July is a month which has a record of sorrow for fire underwriters. On July 19, 1845, occured the fire which destroyed 302 buildings in the lower (and at that time business) part of the city, including New street, Broad street, Beaver street, Exchange place and lower Broadway down to the building now occupied by The Commercial Bulletin, by whose substantial walls the fire was checked. This fire destroyed $6,000,000 worth of property. It was in July, 1852, that Montreal suffered from a $5,000,000 fire by which 1108 houses were destroyed. In July, i86t, Boston had a $t,000,000 fire on Nickerson’s wharf. A notable July fire was the Portland, Me., fire of July 4, 1866, which sent mourners about the streets, not only there but in other cities, to the tune of $10,000,000. Chicago, also, owes to a July fire (in 1874), which annihilated $5,000,000 worth of property, the reorganization of her fire department on a basis which the underwriters demanded and enforced as the only alternative of insuring property in that city. There have been numerous other large July fires which have made the month a kind of bete noir to underwriters who cultivate the grace of memory. So that, on the whole, we may consider July, 1885, less harmful than certain other Julys, in the matter of millionaire fires.

According to the most reasonable estimate we can make of the fire waste in the United States and Canada, during the month of July, the aggregate is not less than $9,000,000. The record shows no fewer than 173 fires where the reported loss reached or exceeded $10,000 and aggregated $7,600,000. Adding $1,400,000 for the horde of smaller fires and for those that have had no record, we fix the July loss figures at $9,000,000. This has been, with the single exception of July, 1884, the most fiery July in ten years, and one-third more destructive than the average—which, as we showed at the outset, has been $6,750,000. There is very poor encouragement in such an exhibit of progress in the wrong direction; especially when we consider that thus far in 1885 (only seven months) $60,000,000 worth of property has been annihilated by fire.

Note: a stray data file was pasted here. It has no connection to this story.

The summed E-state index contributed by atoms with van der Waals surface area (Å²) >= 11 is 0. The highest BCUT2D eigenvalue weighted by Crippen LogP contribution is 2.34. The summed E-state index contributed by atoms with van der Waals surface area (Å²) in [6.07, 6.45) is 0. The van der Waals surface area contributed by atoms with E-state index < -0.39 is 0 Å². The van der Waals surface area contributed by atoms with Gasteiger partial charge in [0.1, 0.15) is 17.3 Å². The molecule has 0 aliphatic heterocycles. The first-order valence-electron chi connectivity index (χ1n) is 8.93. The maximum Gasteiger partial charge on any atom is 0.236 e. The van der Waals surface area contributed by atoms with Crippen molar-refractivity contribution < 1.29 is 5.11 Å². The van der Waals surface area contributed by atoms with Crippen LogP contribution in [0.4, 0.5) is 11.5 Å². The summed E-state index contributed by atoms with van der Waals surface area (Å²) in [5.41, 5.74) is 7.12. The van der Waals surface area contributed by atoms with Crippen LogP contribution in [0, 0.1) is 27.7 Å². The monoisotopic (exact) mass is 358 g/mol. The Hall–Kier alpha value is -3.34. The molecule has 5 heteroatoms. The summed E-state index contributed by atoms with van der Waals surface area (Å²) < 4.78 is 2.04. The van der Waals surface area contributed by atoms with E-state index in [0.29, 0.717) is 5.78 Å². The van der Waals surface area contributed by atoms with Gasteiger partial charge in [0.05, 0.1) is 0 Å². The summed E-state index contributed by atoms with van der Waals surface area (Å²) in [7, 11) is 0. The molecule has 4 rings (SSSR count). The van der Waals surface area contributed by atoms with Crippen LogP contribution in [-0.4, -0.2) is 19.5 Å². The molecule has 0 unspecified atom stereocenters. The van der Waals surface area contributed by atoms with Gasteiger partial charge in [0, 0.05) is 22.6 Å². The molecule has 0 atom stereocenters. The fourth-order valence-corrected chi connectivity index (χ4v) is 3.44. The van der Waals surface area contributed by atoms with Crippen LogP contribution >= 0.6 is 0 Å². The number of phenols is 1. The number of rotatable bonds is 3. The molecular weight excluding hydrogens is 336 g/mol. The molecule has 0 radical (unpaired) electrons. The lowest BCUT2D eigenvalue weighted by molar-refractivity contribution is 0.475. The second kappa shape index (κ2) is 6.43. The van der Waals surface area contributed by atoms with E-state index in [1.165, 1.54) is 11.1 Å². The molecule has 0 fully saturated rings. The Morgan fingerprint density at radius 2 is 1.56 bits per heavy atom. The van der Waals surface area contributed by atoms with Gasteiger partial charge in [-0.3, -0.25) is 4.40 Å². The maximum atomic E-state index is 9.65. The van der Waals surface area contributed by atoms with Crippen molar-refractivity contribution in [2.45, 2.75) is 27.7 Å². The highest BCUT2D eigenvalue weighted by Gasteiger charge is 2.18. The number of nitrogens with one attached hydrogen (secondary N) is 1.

There were 82 fires where the reported loss was between $10,000 and $20,000 ; 30 between $20,000 and $30,000; 21 between $30,000 and $50,000 ; 16 between $50,000 and $75,000; 6 between $75,000 and $100,000; 12 between $100,000 and $200,000; and 6 of $200,000 or upwards.

The large fires of July were 18 in number, and were as follows: Trenton, Mo., $150,000; Stoughton, Wis., $500,000; New York city, $100,000 and $173,000; Cleveland, O., $140,000; Great Barrington, Mass., $100,000; Manayunk, Pa., $250,000; New Jersey (forest fires), $500,000; Skidmore, Mo., $100,000; Philadelphia, Pa., $400,000 and $200,000; Chicago, $ 1 50,000 and $125,000; Washington, D. C., $150,000; New Brighton, S. I., $260,000; Pittston, Pa., $100,000; Montreal, $100,000; Memphis, Tenn., $130,000. These 18 fires caused an aggregate loss of over $3,600,000, or 40 per cent of the entire fire waste of the month.

It is wonderful the indifference the public shows regarding this immense destruction of wealth. No other country in the world sustains such losses by fire, or would submit to it. It is said of Nero, the fiddler, that when he was told that Rome was burning, he kept right on with his fiddling, merely remarking : “ Let her burn—my property is all under my hat.” It is with like indifference that the masses in this country witness the destruction of property at the rate of about $10,000,000 a month, and probably from the same cause—the masses do not own the property. It is astonishing, however, that those who do own the property do not take better measures to protect it.